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‘Beverly Hillbillies’ at 50

Fifty years later and I still watch it.  The only thing that has changed is that now I am the dad watching it with my kids.  And just like we did in 1962, my kids absolutely love the Clampetts.  The logic, the priorities and the all American innocence of this great TV family made this half hour an endearing family gathering for nine seasons – now going on 50 years…

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There can be no doubt that The Beverly Hillbillies is a TV classic. 

The show became an instant hit of mammoth proportions. It spent its first two seasons at the very top of the Nielsen ratings. At its peak, it was being watched by 60 million viewers per week.  As late as 1982, eleven years after it had left the air at the end of its ninth season, nine of this show’s episodes could still be found on the list of the top fifty highest-rated broadcasts of all time, alongside Super Bowls, blockbuster miniseries, and special event programming. "The Beverly Hillbillies" was, without question, one of the most popular television series in the history of American television.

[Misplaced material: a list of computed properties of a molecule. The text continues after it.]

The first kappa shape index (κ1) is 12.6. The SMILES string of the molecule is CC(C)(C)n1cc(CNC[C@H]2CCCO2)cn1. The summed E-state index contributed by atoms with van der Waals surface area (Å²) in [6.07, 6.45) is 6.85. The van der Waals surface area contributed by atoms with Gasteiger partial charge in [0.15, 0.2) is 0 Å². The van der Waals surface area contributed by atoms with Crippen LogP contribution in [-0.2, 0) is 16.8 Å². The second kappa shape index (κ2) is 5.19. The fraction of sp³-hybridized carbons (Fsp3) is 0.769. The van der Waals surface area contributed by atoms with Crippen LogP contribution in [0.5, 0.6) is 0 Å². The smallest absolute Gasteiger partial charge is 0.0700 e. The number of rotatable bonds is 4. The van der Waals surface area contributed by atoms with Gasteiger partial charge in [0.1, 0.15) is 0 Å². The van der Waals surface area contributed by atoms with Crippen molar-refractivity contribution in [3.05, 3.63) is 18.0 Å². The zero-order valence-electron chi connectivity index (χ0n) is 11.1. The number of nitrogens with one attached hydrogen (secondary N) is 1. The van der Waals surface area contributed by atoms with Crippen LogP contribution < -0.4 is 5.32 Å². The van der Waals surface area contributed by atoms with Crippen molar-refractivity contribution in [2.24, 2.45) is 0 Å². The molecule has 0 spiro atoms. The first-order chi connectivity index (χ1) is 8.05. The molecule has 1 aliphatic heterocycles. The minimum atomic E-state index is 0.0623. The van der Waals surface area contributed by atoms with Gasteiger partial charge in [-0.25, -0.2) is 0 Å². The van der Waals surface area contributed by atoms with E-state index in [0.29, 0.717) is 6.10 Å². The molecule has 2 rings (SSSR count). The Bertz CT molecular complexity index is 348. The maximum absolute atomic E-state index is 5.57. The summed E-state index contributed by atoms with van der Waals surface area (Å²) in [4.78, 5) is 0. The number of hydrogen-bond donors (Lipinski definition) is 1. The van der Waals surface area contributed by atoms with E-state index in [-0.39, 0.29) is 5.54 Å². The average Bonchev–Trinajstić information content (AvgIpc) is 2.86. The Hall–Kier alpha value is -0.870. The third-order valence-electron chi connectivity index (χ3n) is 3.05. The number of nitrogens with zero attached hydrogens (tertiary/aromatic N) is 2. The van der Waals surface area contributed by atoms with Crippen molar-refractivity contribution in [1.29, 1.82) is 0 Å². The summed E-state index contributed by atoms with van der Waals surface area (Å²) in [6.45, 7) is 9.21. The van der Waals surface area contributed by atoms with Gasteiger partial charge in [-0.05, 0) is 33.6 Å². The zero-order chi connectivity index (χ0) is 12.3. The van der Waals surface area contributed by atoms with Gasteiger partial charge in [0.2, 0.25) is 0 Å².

In the first episode, aired on September 26, 1962, we were introduced to Jed Clampett, his mother-in-law Granny, his daughter Elly May, and cousin Jethro, all poor mountaineers scraping out a happy but subsistence living in some remote location in the Ozarks. 

The now-classic opening theme song elegantly sums up the premise of the show. Jed shoots at what he hopes will be the evening’s meal, but misses. His errant bullet pricks the surface of the rich American soil, and oil (“black gold, Texas tea”) commences gushing out of the ground. With his new found riches, his cousin Pearl convinces him that “Californy is the place you oughta be” (in the pithiest phrasing of American Manifest Destiny since “Go West, Young Man”), so he loads up three generations of his family and moves to Beverly Hills.  

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